Like all four-hundred-year-old sites, the Queen’s House has had a complicated history. As a public institution, we are committed to sharing stories that are often overlooked or hidden. In honour of LGBT History Month, we wanted to share two of these stories.
By Zoe Mercer-Golden, Assistant Curator
The language friends used to address each other and how people engaged with each other physically in public has changed over time.
The role of the Queen’s House
The Queen’s House was commissioned by Anne of Denmark, the wife of James I, who was gifted the land. It was an apology from the king for swearing at her after she accidentally shot one of his hunting dogs. Anne hired Inigo Jones to design the Queen's House. Jones was an English architect who had spent time in Italy. During is travels there he became interested in classical architecture.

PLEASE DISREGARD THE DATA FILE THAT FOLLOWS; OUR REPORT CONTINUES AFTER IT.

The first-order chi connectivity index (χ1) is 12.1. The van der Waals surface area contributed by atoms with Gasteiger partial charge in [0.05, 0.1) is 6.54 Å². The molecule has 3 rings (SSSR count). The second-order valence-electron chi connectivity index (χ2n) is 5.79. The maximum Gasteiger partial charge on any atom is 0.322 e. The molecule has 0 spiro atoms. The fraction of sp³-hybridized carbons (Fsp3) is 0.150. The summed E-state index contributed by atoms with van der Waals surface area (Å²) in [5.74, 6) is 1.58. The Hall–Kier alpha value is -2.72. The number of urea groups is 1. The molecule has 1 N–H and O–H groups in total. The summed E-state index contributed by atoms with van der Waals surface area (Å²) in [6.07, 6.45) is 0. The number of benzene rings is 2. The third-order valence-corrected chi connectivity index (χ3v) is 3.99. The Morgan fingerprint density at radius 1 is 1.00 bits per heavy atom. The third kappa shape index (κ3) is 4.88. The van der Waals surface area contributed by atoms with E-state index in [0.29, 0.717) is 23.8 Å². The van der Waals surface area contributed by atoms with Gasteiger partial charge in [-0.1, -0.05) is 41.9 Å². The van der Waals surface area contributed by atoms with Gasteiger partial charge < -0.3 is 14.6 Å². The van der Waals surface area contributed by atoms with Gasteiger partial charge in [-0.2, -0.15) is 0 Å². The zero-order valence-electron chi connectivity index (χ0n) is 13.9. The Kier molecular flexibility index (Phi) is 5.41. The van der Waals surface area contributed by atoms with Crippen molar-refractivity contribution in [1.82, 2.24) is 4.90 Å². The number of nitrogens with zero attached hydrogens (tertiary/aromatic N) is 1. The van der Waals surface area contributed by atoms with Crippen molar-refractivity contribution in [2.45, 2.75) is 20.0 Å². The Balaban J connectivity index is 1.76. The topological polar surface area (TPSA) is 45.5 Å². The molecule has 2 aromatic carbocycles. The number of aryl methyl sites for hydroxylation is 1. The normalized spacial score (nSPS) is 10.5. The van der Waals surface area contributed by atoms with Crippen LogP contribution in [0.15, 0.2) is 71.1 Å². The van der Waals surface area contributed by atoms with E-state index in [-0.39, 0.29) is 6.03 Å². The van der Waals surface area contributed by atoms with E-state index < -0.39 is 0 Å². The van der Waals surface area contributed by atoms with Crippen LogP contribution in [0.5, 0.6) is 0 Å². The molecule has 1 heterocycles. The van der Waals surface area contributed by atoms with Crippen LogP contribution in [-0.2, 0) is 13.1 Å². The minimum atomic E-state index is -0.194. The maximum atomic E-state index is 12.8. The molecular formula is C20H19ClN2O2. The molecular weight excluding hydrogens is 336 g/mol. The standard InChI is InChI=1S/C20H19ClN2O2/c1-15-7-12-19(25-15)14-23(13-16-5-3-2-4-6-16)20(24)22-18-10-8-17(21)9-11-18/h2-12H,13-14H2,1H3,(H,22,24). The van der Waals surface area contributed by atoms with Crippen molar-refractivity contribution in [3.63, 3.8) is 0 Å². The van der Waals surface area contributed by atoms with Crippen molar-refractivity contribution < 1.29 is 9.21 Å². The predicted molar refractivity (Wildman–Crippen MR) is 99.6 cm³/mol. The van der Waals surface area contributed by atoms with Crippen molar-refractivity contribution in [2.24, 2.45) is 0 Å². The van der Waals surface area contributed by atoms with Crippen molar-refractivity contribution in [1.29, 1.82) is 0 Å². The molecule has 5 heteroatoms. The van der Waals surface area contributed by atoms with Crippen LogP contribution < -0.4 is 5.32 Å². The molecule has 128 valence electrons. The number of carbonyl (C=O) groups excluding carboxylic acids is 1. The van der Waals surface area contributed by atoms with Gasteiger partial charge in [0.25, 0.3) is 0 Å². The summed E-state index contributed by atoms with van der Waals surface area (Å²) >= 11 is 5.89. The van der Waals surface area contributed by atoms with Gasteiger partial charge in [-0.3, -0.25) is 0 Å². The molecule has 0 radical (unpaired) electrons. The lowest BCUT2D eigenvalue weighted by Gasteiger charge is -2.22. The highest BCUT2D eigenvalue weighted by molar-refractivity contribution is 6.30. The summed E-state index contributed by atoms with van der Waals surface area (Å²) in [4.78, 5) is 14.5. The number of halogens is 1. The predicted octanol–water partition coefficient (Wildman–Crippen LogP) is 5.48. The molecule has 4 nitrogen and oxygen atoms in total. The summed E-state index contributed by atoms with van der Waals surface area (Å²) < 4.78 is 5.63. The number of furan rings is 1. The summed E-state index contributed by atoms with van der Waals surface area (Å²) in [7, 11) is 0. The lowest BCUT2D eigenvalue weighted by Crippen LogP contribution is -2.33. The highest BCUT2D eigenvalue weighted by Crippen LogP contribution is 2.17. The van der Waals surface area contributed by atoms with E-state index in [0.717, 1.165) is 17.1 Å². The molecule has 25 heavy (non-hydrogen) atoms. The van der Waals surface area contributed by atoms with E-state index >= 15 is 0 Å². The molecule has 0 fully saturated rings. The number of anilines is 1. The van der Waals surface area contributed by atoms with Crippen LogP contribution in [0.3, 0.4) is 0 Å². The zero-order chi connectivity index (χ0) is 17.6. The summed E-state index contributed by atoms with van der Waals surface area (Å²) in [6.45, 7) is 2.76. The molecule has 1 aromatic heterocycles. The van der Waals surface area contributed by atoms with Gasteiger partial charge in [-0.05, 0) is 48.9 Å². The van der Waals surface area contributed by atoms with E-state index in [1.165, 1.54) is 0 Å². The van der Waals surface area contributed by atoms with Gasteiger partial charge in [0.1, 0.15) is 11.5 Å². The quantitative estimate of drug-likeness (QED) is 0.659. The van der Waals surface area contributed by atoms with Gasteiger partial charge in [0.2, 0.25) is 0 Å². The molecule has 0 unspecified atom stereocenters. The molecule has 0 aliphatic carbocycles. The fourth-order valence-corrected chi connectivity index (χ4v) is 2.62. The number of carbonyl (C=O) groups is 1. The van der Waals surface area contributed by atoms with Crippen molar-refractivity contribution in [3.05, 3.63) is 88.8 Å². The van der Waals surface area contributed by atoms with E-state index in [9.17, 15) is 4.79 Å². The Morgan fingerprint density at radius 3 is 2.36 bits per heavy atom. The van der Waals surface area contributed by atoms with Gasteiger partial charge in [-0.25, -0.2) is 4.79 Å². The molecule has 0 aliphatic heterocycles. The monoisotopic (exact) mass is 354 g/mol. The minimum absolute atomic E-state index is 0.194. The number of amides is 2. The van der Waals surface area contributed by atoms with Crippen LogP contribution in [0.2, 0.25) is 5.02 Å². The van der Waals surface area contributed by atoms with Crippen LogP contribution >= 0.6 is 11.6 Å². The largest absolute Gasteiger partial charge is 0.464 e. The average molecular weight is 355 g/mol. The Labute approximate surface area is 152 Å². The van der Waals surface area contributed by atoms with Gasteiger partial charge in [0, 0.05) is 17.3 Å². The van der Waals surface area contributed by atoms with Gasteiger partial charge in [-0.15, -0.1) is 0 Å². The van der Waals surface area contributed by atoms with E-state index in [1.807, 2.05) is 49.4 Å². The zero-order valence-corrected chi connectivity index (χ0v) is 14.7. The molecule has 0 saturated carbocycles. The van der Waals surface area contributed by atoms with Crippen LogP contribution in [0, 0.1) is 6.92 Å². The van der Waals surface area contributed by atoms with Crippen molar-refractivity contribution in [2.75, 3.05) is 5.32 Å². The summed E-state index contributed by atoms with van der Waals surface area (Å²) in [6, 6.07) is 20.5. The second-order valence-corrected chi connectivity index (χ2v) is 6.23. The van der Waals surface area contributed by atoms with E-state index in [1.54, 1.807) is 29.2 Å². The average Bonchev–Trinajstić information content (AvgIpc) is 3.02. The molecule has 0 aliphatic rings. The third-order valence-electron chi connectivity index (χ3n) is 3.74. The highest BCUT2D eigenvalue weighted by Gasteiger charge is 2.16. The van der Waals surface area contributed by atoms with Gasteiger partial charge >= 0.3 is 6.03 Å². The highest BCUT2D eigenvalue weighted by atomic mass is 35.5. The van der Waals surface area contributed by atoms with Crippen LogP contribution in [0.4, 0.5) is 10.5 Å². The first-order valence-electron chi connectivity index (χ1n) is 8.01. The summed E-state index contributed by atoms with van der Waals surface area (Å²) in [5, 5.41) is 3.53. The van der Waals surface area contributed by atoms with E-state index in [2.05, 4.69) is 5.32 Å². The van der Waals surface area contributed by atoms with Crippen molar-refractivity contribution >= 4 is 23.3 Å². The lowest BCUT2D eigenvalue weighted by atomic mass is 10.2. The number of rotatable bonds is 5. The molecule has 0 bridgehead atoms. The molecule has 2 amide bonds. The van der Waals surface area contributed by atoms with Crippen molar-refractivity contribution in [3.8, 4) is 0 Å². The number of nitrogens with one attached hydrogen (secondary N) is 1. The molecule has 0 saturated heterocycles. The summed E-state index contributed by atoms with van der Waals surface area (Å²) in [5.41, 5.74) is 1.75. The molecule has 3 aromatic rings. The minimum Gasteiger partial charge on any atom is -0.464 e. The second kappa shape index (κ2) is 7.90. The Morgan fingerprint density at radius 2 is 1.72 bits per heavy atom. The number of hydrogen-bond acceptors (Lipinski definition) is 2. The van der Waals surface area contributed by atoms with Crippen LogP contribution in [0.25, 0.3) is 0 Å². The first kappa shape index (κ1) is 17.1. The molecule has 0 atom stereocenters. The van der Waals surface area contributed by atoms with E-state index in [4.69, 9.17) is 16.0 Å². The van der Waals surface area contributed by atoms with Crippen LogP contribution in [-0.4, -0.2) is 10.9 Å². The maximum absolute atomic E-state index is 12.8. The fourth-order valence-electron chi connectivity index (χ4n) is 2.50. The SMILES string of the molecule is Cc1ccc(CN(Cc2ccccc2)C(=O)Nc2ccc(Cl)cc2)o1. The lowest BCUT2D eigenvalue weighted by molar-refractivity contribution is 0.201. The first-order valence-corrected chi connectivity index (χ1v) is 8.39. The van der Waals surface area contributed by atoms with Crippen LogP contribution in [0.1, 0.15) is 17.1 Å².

James I 1566-1625
Two other men are frequently linked to James as potential long-term romantic and sexual partners. Robert Carr, for whom James created the Earl of Somerset, and George Villiers, who James made the Duke of Buckingham. The King and Somerset had a very public falling-out over a scandal that erupted over Somerset’s marriage. Buckingham remained loyal to James until James’ death. Both men and their relationships with James were the subject of gossip, poetry, and prose during James’ lifetime and after.
Later queens in the Queen’s House
The Queen’s House was later completed for Henrietta Maria, the wife of Charles I (son of James I). It remained largely in the hands of the women of the royal family for the next century. Henrietta Maria became an important patron of the arts. She commissioned works for the royal collection as well decorating royal residences, including the Queen’s House. Orazio Gentileschi produced a notable set of panels for the ceiling of the Queen’s House.
Queen Anne 1665-1714
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